Sunday, October 30, 2011
What makes this even more difficult to discern (in addition to my getting older, I mean goodness, I started this journey at 34!), is that while on chemotherapy, the chemo suppresses your immune system. Arthritis is one of your body's immune responses. Basically, when your body sees something inflamed or problematic and it can't get rid of it, it walls it off with calcium (remember those micro-calcifications they look for in mammograms? arthritis, simplified, is your body laying down calcium around joints.
When you are on chemo, your body doesn't feel those aches and pains so much because the chemo doesn't allow it do. Think about it, one of the treatments for rheumatoid arthritis is to use a lesser (meaning not as much as you are given for cancer) amount of methotrexate, a chemo drug. So, it makes sense that we wouldn't feel or notice as much, then whammo! When we're off it, those of us who are of a certain age get lovely aches and pains.
This isn't to say that it is ALL arthritis, or bursitis, or changes in the weather...we ARE at risk for mets, but try to keep calm, think of the other possibilities, and then talk to your oncologist about it. You need to be vigilant, but not paranoid....yeah...that's hard....but necessary. Good luck!
Friday, October 28, 2011
You know the drill..I've said it before. I started blogging about being a Stage IV survivor because I didn't know of any other Stage IV survivors who have been alive as long as I had. In fact, I knew very few stage IV survivors at all. When I was first diagnosed....there weren't any. That should tell you something.
I wanted to give people hope and share some of my experiences in hopes that it might be helpful. I also wanted to put it "out there" so that people who didn't have cancer might be able to understand a little more about the road that the cancer patient travels....all cancer patients have some similarities, even though the particulars and many of the experiences may be different.
In addition, some pretty bizarre stuff happens to me and I tend to understand the physical process and medical procedures. I mean really, who else do you know (other than Vivien's daughter) who have had a suture pop to the surface years after being put in? Or had a biopsy needle broken off her her pelvis????
So, my main goal is to help. Ok..yeah, I know, sometimes I bellyache about what's going on. Hey, I'm human and that's normal. In addition, I know several people who follow this blog who don't have cancer or who just know me. So it's there.
I was completely blown away in his summary of the analysis of the blogs...the only thing he looked at was how it made the blogger feel....in this researcher's opinion all cancer blogs were merely documenting the process that particular patient was going through...and that it was a way of that patient connecting and garnering support. There was no mention made anywhere about anyone doing it to give hope, information and maybe in some way be helpful.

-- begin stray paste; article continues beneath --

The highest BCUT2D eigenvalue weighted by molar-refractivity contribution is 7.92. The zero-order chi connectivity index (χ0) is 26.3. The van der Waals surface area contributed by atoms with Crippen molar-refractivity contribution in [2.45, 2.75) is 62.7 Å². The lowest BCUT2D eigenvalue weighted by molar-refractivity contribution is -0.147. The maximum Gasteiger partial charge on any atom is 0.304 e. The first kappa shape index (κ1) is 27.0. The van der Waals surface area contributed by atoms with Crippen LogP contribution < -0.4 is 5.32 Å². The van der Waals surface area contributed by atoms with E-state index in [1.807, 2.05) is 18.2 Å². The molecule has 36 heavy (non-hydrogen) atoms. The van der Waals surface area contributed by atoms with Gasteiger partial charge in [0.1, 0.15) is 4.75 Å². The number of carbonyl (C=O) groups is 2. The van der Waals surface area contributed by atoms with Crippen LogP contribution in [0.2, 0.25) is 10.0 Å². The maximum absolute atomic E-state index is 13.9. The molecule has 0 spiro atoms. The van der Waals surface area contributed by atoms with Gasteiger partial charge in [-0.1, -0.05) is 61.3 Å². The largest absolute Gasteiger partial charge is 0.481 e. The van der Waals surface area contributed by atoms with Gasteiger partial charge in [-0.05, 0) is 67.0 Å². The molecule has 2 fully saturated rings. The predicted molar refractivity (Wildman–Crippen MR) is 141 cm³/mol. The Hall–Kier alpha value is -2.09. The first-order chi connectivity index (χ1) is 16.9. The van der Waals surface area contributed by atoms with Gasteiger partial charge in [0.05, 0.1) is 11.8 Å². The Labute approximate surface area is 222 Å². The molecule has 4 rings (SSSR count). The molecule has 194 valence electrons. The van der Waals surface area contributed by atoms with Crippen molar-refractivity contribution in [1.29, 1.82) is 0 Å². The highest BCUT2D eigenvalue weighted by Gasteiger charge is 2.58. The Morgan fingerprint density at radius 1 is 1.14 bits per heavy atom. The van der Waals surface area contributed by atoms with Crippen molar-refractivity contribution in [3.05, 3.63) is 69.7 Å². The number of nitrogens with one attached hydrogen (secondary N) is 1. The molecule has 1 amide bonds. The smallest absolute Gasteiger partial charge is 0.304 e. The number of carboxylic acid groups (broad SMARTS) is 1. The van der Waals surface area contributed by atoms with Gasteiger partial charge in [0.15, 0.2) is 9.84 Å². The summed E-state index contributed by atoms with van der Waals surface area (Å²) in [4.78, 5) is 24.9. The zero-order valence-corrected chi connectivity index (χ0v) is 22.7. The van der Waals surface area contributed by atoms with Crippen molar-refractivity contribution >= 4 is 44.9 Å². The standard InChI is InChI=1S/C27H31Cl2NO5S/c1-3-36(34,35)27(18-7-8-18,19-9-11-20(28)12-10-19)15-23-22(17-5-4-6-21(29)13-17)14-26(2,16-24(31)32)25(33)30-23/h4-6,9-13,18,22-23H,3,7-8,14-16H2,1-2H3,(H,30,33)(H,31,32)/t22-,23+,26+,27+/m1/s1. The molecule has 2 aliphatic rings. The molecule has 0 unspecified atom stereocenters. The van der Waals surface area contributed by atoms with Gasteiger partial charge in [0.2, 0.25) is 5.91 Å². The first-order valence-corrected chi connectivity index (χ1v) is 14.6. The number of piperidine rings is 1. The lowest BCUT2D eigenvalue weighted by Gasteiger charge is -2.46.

So am I nuts? What do you think? Are you getting anything out of this? Hopefully, it is doing something other than making my fingers slender and maybe helping my neuropathy in my hands. ;)
Wednesday, October 19, 2011
You can shake your fists at skyward if it makes you feel better. Just don't spend a lot of time and energy doing it...a little bit is OK...too much just makes you bitter.
Wednesday, October 12, 2011
This is a common refrain among cancer survivors, and very common for breast cancer survivors. One of my friends from the Noble Circle group had breast cancer in 1998 with recurrences soon thereafter. She still complains of being exhausted and having to take naps.
The sad thing is that just as common as the complaint of extreme fatigue is the reaction of the doctors that "it's all in your head." I'm pleased that the study I took part in two weeks ago is actually trying to study some of the post treatment effects and is listening to survivors and comparing to women who have never had cancer.
Several things come into play here, I think. Now mind you, I'm not a doctor, nor do I have medical training, but I have been observing this for a while and I do know about quite a few of the side effects. I know that currently my problem is that I want things to go back to normal, like yesterday. The reality is that it takes about a full year for all the drugs to leave your system and for things to settle down. In addition to this, while on treatment we tend not to be physically active. In order for our bodies to work well, we need to exercise even if we hate it. Physical activity which raises our heart rate, or even the slow and steady kind like going for an hour's walk daily, helps us in getting good quality of sleep as well as keeping us physically fit and active which drives away the fatigue.
Fatigue can also be associated with depression which commonly hits survivors. It can also be a sign of other problems, such as heart issues which may be a result of your treatment or it might have been an underlying problem which has now been brought to the fore. If you are suffering from fatigue, please go and get evaluated. It might be something which can be taken care of if you look at it from different angles.
Of course, they also say that each course (meaning the full round of treatment) can age your body by 10 years...since I've done three courses (1994, 1998 2010/11) then I guess I've lost 30 years and am now the equivalent of an 80 year old. Hmm. No wonder I feel tired!
If a doctor tells you "it's all in your head." See another doctor if you can. Remember, they used to think that Epstein-Barre syndrome was "all in your head" and now they recognize it and understand that there are several causes for it.
Also...don't forget...sometimes a cigar is a cigar...you just might be tired!